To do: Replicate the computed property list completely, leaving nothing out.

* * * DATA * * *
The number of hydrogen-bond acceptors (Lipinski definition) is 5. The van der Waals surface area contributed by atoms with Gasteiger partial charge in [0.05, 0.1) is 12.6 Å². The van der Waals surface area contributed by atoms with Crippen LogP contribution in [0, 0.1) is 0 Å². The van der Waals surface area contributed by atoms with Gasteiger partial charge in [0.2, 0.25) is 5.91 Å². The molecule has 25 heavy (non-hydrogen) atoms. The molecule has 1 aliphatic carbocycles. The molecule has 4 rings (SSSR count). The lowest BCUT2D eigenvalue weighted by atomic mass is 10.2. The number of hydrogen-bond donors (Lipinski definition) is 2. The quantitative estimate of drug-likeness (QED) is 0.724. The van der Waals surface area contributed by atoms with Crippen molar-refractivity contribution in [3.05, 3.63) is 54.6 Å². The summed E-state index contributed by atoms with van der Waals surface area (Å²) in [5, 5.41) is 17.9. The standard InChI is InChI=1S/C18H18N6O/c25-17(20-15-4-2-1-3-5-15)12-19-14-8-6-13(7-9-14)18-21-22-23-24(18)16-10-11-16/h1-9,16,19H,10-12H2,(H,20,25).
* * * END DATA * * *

The number of hydrogen-bond acceptors (Lipinski definition) is 5. The van der Waals surface area contributed by atoms with Gasteiger partial charge in [0.05, 0.1) is 12.6 Å². The van der Waals surface area contributed by atoms with Crippen LogP contribution in [0, 0.1) is 0 Å². The van der Waals surface area contributed by atoms with Gasteiger partial charge in [0.2, 0.25) is 5.91 Å². The molecule has 25 heavy (non-hydrogen) atoms. The molecule has 1 aliphatic carbocycles. The molecule has 4 rings (SSSR count). The lowest BCUT2D eigenvalue weighted by atomic mass is 10.2. The number of hydrogen-bond donors (Lipinski definition) is 2. The quantitative estimate of drug-likeness (QED) is 0.724. The van der Waals surface area contributed by atoms with Crippen molar-refractivity contribution in [3.05, 3.63) is 54.6 Å². The summed E-state index contributed by atoms with van der Waals surface area (Å²) in [5, 5.41) is 17.9. The standard InChI is InChI=1S/C18H18N6O/c25-17(20-15-4-2-1-3-5-15)12-19-14-8-6-13(7-9-14)18-21-22-23-24(18)16-10-11-16/h1-9,16,19H,10-12H2,(H,20,25).